Every now and then, one of the mobile vendors releases a report claiming that mobile graphics either have hit console-level quality or are about to do so. This time, ARM is the company arguing the point. At the Casual Connect conference in Amsterdam, ecosystem director Nizar Romdan told reporters that the company will build chips that can catch, then outperform the GPUs inside the PlayStation 4 and Xbox One by the end of 2017.
“Mobile hardware is already powerful,” said Romdan at Casual Connect Europe. “If you take today’s high-end smartphone or tablet, the performance is already better than Xbox 360 and PlayStation 3. It’s catching up quickly with Xbox One and PlayStation 4.”
The Verge took a snapshot of this image:
This graph implies that desktop GPU compute performance skyrocketed from 2009 to 2012 — which is true, as far as it goes — and then stopped thereafter, just below the 6TFLOP/s mark. In reality, single-precision floating point performance has continued to rise since then, albeit not at the same rate. Nvidia’s M40 GPU accelerator offers up to 6.8TFLOPS/s, while AMD’s Fury X is up to 8.6TFLOPS/s. This graph implies that desktop performance stopped. It didn’t.
Since ARM wants to compare against consoles, however, we’ll focus our discussion there. It’s absolutely true that mobile GPUs have made great strides in recent years, both in terms of raw performance and power efficiency. They also support more advanced APIs than the older consoles, which further improves their ability to render complex scenes using less power, or to use more advanced effects. None of this, however, rewrites the laws of physics.
Here are power consumption figures for the Xbox One and PS4, as measured by the NDRC not long after both platforms launched.
The only data we care about in this case are the game play figures. A next-generation version of either console would use significantly less power if it was built on a 14nm process node, and even less if it used the 10nm technology that might be available by the end of 2017. For argument’s sake, let’s assume that the 14nm node could cut power consumption by 40%, with the 10nm node cutting another 40% off that. By 2017, our hypothetical PS4 draws 70W under full load, while the Xbox One is down to just 56W. If we assume another 25% improvement thanks to architectural enhancements, the PS4 is just 56W and the Xbox One is a positively svelte 45W.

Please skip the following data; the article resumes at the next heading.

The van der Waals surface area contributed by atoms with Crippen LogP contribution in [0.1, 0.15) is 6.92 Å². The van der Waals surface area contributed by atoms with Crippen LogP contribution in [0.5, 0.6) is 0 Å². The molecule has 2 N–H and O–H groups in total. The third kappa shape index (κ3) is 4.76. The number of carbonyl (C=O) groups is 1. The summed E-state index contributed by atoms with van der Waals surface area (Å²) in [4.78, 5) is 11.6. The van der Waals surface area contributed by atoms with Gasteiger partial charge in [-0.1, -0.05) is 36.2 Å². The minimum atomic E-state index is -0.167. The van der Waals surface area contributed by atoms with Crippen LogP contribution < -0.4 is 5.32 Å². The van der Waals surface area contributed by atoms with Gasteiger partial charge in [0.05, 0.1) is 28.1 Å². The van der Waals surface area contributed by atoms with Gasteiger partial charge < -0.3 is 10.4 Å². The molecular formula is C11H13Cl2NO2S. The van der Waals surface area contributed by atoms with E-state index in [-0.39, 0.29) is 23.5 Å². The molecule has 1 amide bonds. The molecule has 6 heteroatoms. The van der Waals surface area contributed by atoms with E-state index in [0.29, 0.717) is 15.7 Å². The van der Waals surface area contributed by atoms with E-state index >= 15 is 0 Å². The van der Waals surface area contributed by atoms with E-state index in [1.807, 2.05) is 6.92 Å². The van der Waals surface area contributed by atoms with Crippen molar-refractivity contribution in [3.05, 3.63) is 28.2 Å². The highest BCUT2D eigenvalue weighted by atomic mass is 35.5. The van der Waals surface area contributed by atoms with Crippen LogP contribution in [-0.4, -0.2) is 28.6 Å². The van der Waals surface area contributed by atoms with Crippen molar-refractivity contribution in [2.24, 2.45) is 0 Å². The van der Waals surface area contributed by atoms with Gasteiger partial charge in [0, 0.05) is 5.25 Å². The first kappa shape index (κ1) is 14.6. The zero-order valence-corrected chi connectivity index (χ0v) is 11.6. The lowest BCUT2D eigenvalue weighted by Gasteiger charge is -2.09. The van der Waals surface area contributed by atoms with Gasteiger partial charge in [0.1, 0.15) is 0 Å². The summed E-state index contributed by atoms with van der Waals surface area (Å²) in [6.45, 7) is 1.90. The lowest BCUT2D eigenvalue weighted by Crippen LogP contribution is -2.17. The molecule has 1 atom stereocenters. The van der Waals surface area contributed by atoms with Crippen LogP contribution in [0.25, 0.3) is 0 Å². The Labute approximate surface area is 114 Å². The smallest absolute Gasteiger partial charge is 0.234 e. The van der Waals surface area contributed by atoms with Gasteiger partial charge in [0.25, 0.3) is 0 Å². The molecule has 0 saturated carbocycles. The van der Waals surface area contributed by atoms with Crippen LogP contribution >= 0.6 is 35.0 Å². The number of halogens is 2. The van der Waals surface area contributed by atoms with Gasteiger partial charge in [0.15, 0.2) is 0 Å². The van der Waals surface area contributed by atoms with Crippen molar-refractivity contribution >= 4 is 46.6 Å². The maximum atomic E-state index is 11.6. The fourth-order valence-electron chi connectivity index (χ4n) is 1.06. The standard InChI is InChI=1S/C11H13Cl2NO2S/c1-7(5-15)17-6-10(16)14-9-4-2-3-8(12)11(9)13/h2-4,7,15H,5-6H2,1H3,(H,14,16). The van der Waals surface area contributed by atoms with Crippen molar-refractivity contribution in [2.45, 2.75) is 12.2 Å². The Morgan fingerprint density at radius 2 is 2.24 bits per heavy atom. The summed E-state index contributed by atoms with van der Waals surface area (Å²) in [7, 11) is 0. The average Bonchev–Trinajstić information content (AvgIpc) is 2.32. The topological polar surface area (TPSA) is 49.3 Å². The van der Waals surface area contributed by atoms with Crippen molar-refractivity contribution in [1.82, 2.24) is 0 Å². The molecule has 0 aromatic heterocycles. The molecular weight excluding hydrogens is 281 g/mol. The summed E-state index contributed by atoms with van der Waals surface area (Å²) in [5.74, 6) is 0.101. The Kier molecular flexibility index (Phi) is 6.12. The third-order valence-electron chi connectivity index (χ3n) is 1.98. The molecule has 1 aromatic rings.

Typical smartphone TDP is in the 4-5W range. Tablets get more headroom, but 10-12W is the usual max. Micro-consoles like the Shield might have 20W envelopes for gaming, but that’s still less than half the TDP of our hypothetical Advanced PlayStation 4. Our estimates on potential power savings for current-gen consoles, meanwhile, are extremely optimistic, essentially assuming that the entire platform can be scaled to reduce power at a constant rate.
No mobile device in 2017 is going to be capable of delivering the PS4’s graphics in a 4-5W TDP. And while we’re on that topic, GFLOPS/s is a lousy metric for comparing performance between vastly different architectures and form factors. If the SoC can’t keep those GPU cores fed with information, all the theoretical floating-point performance in the world won’t mean squat. There’s a reason why modern GPUs are backed by multi-channel sophisticated memory interfaces clocked at high speeds and with large integrated caches. All of these technologies boost sustained performance at the cost of power consumption. Even ARM ultimately acknowledged that mobile can’t really compete on these terms. Here’s The Verge again:
“Our view is that mobile VR is the use case that could unlock the potential of mobile for hardcore gamers,” he [Romdan] said. “For once, mobile devices are on par with PC and consoles in terms of experience [when it comes to the form factor of VR]. We won’t have the same processing. And battery life is a problem. But it is the same user experience. That could be a game changer for mobile gaming.”
The problem with “console quality”
The real problem here, of course, is that “console quality” is being treated as synonymous with “High quality gaming.” I enjoy an amazing visual experience as much as any gamer, but games don’t need console quality graphics to offer deep, engaging experiences. Heck, depending on the kind of game you want to build, that kind of focus on visuals can actually harm the final product.
ARM is far from the first company to make outlandish claims about its mobile performance as compared with consoles, and it won’t be the last, but saying a thing repeatedly doesn’t make it true. Yes, eventually, a mobile GPU will match the PS4 or Xbox One, by which time we’ll be on to the PS5 or whatever Microsoft ends up calling their next console.
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